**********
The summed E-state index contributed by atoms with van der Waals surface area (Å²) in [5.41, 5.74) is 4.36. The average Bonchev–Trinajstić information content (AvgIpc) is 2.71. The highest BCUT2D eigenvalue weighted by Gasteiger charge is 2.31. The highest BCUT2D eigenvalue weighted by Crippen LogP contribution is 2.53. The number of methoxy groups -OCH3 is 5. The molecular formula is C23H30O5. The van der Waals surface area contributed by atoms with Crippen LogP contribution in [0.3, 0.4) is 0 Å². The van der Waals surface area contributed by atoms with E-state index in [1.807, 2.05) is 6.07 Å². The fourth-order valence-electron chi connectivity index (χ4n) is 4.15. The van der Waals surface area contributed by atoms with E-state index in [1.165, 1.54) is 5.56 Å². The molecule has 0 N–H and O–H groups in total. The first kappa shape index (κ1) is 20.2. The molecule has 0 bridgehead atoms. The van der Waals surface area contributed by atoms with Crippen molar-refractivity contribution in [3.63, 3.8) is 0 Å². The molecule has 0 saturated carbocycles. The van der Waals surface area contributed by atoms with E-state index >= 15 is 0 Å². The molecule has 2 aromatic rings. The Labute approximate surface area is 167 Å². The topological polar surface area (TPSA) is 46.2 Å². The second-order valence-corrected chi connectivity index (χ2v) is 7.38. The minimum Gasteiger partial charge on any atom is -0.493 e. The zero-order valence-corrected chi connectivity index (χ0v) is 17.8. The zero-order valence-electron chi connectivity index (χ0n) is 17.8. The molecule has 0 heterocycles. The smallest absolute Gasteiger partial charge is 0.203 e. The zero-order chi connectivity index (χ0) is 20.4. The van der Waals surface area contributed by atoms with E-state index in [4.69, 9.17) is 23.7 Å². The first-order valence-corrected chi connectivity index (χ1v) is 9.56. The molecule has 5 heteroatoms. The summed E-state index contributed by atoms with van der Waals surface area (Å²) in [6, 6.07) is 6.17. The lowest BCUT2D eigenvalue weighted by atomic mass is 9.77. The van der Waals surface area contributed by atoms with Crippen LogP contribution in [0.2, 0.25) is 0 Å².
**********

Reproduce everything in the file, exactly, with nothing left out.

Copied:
The summed E-state index contributed by atoms with van der Waals surface area (Å²) in [5.41, 5.74) is 4.36. The average Bonchev–Trinajstić information content (AvgIpc) is 2.71. The highest BCUT2D eigenvalue weighted by Gasteiger charge is 2.31. The highest BCUT2D eigenvalue weighted by Crippen LogP contribution is 2.53. The number of methoxy groups -OCH3 is 5. The molecular formula is C23H30O5. The van der Waals surface area contributed by atoms with Crippen LogP contribution in [0.3, 0.4) is 0 Å². The van der Waals surface area contributed by atoms with E-state index in [1.807, 2.05) is 6.07 Å². The fourth-order valence-electron chi connectivity index (χ4n) is 4.15. The van der Waals surface area contributed by atoms with E-state index in [1.165, 1.54) is 5.56 Å². The molecule has 0 N–H and O–H groups in total. The first kappa shape index (κ1) is 20.2. The molecule has 0 bridgehead atoms. The van der Waals surface area contributed by atoms with Crippen molar-refractivity contribution in [3.63, 3.8) is 0 Å². The molecule has 0 saturated carbocycles. The van der Waals surface area contributed by atoms with E-state index >= 15 is 0 Å². The molecule has 2 aromatic rings. The Labute approximate surface area is 167 Å². The topological polar surface area (TPSA) is 46.2 Å². The second-order valence-corrected chi connectivity index (χ2v) is 7.38. The minimum Gasteiger partial charge on any atom is -0.493 e. The zero-order valence-corrected chi connectivity index (χ0v) is 17.8. The zero-order valence-electron chi connectivity index (χ0n) is 17.8. The molecule has 0 heterocycles. The smallest absolute Gasteiger partial charge is 0.203 e. The zero-order chi connectivity index (χ0) is 20.4. The van der Waals surface area contributed by atoms with E-state index in [4.69, 9.17) is 23.7 Å². The first-order valence-corrected chi connectivity index (χ1v) is 9.56. The molecule has 5 heteroatoms. The summed E-state index contributed by atoms with van der Waals surface area (Å²) in [6, 6.07) is 6.17. The lowest BCUT2D eigenvalue weighted by atomic mass is 9.77. The van der Waals surface area contributed by atoms with Crippen LogP contribution in [0.2, 0.25) is 0 Å².